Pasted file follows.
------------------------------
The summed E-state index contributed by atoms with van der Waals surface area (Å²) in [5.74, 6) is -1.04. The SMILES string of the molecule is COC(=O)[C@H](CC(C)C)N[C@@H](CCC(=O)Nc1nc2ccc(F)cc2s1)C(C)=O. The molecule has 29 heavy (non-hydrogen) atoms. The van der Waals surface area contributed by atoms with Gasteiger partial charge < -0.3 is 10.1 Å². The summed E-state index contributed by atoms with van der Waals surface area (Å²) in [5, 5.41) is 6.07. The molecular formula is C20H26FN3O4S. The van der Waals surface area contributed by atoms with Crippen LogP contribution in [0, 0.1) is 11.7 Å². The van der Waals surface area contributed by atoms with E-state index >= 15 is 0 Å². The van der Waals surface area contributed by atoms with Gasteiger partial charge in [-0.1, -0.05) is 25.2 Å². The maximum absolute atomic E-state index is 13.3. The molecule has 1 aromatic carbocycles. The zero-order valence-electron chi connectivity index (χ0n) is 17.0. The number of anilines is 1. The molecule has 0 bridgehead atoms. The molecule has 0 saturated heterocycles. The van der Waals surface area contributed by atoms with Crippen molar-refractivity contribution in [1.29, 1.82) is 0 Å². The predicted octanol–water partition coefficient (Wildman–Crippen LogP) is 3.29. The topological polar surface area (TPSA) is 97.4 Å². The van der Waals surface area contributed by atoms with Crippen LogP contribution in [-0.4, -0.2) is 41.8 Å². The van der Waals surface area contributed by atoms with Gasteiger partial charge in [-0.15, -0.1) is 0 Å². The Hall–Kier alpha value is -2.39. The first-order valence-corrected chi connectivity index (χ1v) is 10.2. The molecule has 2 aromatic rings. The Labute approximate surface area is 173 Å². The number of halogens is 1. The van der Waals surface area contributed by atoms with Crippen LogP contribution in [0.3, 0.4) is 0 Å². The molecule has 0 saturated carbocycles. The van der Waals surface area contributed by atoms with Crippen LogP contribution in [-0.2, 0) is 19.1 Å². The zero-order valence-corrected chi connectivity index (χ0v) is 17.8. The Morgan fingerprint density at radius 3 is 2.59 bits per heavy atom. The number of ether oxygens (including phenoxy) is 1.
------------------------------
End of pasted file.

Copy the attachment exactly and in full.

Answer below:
The summed E-state index contributed by atoms with van der Waals surface area (Å²) in [5.74, 6) is -1.04. The SMILES string of the molecule is COC(=O)[C@H](CC(C)C)N[C@@H](CCC(=O)Nc1nc2ccc(F)cc2s1)C(C)=O. The molecule has 29 heavy (non-hydrogen) atoms. The van der Waals surface area contributed by atoms with Gasteiger partial charge < -0.3 is 10.1 Å². The summed E-state index contributed by atoms with van der Waals surface area (Å²) in [5, 5.41) is 6.07. The molecular formula is C20H26FN3O4S. The van der Waals surface area contributed by atoms with Crippen LogP contribution in [0, 0.1) is 11.7 Å². The van der Waals surface area contributed by atoms with E-state index >= 15 is 0 Å². The van der Waals surface area contributed by atoms with Gasteiger partial charge in [-0.1, -0.05) is 25.2 Å². The maximum absolute atomic E-state index is 13.3. The molecule has 1 aromatic carbocycles. The zero-order valence-electron chi connectivity index (χ0n) is 17.0. The number of anilines is 1. The molecule has 0 bridgehead atoms. The molecule has 0 saturated heterocycles. The van der Waals surface area contributed by atoms with Crippen molar-refractivity contribution in [1.29, 1.82) is 0 Å². The predicted octanol–water partition coefficient (Wildman–Crippen LogP) is 3.29. The topological polar surface area (TPSA) is 97.4 Å². The van der Waals surface area contributed by atoms with Crippen LogP contribution in [-0.4, -0.2) is 41.8 Å². The van der Waals surface area contributed by atoms with Gasteiger partial charge in [-0.15, -0.1) is 0 Å². The Hall–Kier alpha value is -2.39. The first-order valence-corrected chi connectivity index (χ1v) is 10.2. The molecule has 2 aromatic rings. The Labute approximate surface area is 173 Å². The number of halogens is 1. The van der Waals surface area contributed by atoms with Crippen LogP contribution in [0.3, 0.4) is 0 Å². The molecule has 0 saturated carbocycles. The van der Waals surface area contributed by atoms with Crippen LogP contribution in [-0.2, 0) is 19.1 Å². The zero-order valence-corrected chi connectivity index (χ0v) is 17.8. The Morgan fingerprint density at radius 3 is 2.59 bits per heavy atom. The number of ether oxygens (including phenoxy) is 1.